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The writing on the wall

Sam Jonscher schools you on the fourth pillar of hip-hop

Photo: Jennifer Yiu
Photo: Jennifer Yiu
Photo: Jennifer Yiu


After he schooled New Yorkers on etiquette via cheeky but official-looking signs posted on the New York Subway, artist Jay Shells is counterfeiting city signs once again. Armed with a camera, nails and a map, Shells took to the streets of NYC to honour the places of rap legend in his newest project, ‘Rap Quotes.’

Shells created semi-official red parking signs that quote site-specific rap lyrics and then installed them in the places the lyrics mentioned, making an unofficial walking tour of New York rap folklore. Accompanied by culture mag Animal, Shells hit the streets with his new, and very illegal, signage. They honour the likes of Mos Def, Jay-Z, Kanye, RA the Rugged Man, Jeru the Damaja, CL Smooth, and GZA, and breach the length of New York’s hip-hop history.

When asked what inspired him, Shells told Animal, “I love hip-hop and it’s cool to know that you are somewhere that was called out in a song.” Hip-hop is a genre born from folklore and place is a big part of that. Hip-hop is territorial. “A lot of rappers [have their] block” Shells says. He’s bringing that to life by pairing the real world with the places of legend. Rappers are bigger than life and so are their lyrics. He’s pulling them to earth and making them tangible.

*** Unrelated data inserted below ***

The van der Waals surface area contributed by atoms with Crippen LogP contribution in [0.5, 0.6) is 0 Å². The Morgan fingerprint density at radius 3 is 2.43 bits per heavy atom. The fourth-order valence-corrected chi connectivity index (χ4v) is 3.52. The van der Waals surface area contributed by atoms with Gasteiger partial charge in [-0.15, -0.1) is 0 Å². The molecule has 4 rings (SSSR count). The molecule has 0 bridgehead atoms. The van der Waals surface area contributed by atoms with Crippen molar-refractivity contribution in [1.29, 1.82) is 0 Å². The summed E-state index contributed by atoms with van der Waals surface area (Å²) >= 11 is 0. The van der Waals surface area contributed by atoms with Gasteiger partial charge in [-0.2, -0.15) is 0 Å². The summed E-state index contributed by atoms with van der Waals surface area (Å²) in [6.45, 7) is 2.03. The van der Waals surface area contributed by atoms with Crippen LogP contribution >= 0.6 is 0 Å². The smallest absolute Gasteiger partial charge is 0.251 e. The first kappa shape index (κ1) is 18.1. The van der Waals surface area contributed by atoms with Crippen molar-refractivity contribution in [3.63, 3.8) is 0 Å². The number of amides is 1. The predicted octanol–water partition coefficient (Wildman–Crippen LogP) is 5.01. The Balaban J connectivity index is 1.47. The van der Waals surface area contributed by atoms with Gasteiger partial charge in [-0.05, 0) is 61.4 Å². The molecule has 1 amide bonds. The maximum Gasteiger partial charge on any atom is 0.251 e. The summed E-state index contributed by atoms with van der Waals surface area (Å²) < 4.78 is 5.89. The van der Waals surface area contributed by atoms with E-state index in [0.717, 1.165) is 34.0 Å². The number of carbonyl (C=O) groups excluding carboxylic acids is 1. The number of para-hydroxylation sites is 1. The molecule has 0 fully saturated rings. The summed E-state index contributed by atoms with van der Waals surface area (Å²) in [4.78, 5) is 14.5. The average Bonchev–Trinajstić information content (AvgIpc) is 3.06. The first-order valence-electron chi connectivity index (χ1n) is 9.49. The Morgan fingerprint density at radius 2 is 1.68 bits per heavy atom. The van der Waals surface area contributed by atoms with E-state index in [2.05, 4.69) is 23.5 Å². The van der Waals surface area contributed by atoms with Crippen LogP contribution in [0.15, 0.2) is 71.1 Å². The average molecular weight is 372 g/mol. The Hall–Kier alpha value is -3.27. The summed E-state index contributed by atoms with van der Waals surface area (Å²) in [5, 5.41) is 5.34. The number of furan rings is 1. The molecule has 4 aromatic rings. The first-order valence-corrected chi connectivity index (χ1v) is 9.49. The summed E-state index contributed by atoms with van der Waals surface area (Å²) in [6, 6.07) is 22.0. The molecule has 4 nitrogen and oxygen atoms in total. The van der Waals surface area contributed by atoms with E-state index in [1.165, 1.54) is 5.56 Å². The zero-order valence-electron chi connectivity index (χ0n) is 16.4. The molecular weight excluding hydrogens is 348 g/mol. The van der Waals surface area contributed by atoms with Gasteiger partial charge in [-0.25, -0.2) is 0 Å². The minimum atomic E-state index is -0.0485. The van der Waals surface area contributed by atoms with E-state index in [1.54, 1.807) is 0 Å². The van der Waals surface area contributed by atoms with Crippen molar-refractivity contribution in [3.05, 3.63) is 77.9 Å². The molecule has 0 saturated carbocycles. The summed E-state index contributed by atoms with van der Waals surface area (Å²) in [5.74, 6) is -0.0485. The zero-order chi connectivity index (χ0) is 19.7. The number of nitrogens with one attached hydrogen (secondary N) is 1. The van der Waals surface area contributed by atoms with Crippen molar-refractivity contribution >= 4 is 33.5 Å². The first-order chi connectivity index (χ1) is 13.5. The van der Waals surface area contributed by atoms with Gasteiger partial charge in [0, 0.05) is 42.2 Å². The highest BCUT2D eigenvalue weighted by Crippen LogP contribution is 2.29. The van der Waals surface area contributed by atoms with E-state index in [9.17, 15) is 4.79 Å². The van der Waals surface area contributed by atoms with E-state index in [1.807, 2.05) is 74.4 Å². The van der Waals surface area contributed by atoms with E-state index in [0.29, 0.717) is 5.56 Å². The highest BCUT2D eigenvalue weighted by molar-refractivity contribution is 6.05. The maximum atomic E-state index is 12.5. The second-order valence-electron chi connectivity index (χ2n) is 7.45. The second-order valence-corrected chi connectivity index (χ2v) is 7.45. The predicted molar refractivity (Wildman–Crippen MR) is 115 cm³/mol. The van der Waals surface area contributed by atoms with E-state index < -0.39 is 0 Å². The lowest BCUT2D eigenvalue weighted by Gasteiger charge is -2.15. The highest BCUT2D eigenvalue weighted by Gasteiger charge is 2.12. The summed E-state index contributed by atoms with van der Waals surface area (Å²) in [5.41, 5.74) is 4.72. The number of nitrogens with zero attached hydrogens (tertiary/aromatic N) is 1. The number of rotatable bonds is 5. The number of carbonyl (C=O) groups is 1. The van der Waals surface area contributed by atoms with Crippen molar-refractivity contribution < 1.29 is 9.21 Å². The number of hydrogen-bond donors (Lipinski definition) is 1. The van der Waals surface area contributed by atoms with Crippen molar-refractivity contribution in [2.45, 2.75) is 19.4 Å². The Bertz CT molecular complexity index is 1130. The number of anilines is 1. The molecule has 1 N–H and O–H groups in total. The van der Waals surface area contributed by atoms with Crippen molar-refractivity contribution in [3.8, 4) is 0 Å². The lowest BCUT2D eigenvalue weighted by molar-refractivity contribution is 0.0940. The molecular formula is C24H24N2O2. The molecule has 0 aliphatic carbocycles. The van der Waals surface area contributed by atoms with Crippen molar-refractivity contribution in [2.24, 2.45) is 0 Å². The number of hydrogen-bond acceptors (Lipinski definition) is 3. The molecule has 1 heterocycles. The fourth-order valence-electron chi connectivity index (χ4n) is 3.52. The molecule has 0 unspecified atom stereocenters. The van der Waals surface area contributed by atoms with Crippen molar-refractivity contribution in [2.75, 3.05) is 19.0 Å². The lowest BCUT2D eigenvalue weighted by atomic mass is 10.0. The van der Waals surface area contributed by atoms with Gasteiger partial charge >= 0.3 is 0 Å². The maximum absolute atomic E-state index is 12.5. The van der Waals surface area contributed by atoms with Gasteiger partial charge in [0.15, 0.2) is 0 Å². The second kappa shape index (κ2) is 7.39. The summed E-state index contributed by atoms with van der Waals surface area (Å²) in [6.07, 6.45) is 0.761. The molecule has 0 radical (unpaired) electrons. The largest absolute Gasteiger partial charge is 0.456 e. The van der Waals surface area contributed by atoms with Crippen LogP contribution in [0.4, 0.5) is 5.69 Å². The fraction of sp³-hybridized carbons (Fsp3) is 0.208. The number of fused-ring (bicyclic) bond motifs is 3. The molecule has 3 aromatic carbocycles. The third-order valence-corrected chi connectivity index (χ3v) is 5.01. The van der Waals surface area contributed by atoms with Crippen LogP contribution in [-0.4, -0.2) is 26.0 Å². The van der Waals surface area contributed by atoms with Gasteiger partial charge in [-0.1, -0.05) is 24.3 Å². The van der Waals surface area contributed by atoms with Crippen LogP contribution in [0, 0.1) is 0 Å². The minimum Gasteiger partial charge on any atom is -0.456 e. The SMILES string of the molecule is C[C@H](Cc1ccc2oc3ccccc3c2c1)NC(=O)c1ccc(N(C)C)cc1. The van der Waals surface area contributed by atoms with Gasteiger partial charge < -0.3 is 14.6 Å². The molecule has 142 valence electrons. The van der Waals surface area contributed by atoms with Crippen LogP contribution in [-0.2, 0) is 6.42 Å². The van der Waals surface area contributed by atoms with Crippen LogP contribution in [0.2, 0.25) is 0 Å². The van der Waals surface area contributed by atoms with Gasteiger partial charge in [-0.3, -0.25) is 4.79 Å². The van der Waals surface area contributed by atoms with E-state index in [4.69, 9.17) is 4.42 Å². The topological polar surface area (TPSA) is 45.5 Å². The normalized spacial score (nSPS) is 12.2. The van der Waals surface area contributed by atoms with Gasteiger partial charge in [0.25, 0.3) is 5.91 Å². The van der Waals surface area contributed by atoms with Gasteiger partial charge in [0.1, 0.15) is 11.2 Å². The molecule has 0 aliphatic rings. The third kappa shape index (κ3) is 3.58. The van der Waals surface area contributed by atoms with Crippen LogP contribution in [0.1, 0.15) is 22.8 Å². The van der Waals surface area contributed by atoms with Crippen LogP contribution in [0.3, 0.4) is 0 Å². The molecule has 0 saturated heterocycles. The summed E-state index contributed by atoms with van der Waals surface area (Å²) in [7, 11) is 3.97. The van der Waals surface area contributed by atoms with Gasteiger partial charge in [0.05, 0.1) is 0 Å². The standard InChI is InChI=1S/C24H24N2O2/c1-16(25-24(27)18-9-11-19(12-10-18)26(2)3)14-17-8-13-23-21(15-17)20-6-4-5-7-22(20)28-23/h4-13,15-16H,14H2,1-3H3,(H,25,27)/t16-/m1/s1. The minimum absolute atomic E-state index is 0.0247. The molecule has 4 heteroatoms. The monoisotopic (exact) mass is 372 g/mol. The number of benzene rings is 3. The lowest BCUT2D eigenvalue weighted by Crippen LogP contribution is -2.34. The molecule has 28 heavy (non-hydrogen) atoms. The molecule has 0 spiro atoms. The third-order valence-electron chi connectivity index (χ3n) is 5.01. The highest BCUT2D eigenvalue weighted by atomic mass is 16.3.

Legend was key for Shells when he came up with the idea. The artist told New York Daily News that these spots are “really specific locations, a place where you could put a brass plaque in the ground and say, ‘This happened here.’…That’s the reason I did the project. For that feeling for someone that might be walking by, and that person didn’t know that where they’re standing – that particular point – is mentioned in a song.”

To a passing rap nerd, the signs are an awesome tribute to a culture they love and are a part of, an ode to heroes present and past. To your average passerby, though, he’s telling people that they are on sacred ground, reminding outsiders of the intertwined identities of New York City and hip-hop culture, and how the two have shaped each other. Hip-hop is a prominent character in New York just as New York is a prominent character in hip-hop. Shells wanted to create elegies for rap history and put these places of rap myth on the map.

How long the signs will stay, nobody knows. Shells admitted to Animal,  “I don’t care if people take them, I would take them, I hope people take them … But fuck it, it’s my gift to you, take ‘em.”